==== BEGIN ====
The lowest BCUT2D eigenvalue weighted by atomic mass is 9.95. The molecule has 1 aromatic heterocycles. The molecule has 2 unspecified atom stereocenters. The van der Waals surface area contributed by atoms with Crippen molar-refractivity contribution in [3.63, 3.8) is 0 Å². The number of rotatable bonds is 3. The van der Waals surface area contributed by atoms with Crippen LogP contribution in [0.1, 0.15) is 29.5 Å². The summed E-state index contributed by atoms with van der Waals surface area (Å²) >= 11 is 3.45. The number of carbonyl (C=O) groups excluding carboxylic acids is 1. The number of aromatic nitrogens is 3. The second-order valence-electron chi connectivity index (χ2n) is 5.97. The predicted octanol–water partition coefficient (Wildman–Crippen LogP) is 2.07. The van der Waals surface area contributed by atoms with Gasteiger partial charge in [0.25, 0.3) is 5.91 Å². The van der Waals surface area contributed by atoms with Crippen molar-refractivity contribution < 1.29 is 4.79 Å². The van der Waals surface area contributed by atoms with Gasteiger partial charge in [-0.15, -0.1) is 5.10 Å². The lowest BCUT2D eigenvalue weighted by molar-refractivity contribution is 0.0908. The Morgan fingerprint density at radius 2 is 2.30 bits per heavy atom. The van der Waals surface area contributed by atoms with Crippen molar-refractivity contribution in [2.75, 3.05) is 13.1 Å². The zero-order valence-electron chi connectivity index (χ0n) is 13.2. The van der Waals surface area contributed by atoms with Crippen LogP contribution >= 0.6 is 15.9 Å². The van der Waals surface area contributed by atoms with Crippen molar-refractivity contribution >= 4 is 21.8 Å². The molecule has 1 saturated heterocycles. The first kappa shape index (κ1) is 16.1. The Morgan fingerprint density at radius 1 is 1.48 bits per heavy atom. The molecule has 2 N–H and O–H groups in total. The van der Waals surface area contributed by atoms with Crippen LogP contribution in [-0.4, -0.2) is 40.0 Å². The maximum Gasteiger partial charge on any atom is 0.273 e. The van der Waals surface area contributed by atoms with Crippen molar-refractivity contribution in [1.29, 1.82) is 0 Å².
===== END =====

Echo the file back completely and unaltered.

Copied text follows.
The lowest BCUT2D eigenvalue weighted by atomic mass is 9.95. The molecule has 1 aromatic heterocycles. The molecule has 2 unspecified atom stereocenters. The van der Waals surface area contributed by atoms with Crippen molar-refractivity contribution in [3.63, 3.8) is 0 Å². The number of rotatable bonds is 3. The van der Waals surface area contributed by atoms with Crippen LogP contribution in [0.1, 0.15) is 29.5 Å². The summed E-state index contributed by atoms with van der Waals surface area (Å²) >= 11 is 3.45. The number of carbonyl (C=O) groups excluding carboxylic acids is 1. The number of aromatic nitrogens is 3. The second-order valence-electron chi connectivity index (χ2n) is 5.97. The predicted octanol–water partition coefficient (Wildman–Crippen LogP) is 2.07. The van der Waals surface area contributed by atoms with Gasteiger partial charge in [0.25, 0.3) is 5.91 Å². The van der Waals surface area contributed by atoms with Crippen molar-refractivity contribution < 1.29 is 4.79 Å². The van der Waals surface area contributed by atoms with Gasteiger partial charge in [-0.15, -0.1) is 5.10 Å². The lowest BCUT2D eigenvalue weighted by molar-refractivity contribution is 0.0908. The Morgan fingerprint density at radius 2 is 2.30 bits per heavy atom. The van der Waals surface area contributed by atoms with Crippen molar-refractivity contribution in [2.75, 3.05) is 13.1 Å². The zero-order valence-electron chi connectivity index (χ0n) is 13.2. The van der Waals surface area contributed by atoms with Crippen LogP contribution >= 0.6 is 15.9 Å². The van der Waals surface area contributed by atoms with Crippen molar-refractivity contribution >= 4 is 21.8 Å². The molecule has 1 saturated heterocycles. The first kappa shape index (κ1) is 16.1. The Morgan fingerprint density at radius 1 is 1.48 bits per heavy atom. The molecule has 2 N–H and O–H groups in total. The van der Waals surface area contributed by atoms with Crippen LogP contribution in [-0.4, -0.2) is 40.0 Å². The maximum Gasteiger partial charge on any atom is 0.273 e. The van der Waals surface area contributed by atoms with Crippen molar-refractivity contribution in [1.29, 1.82) is 0 Å².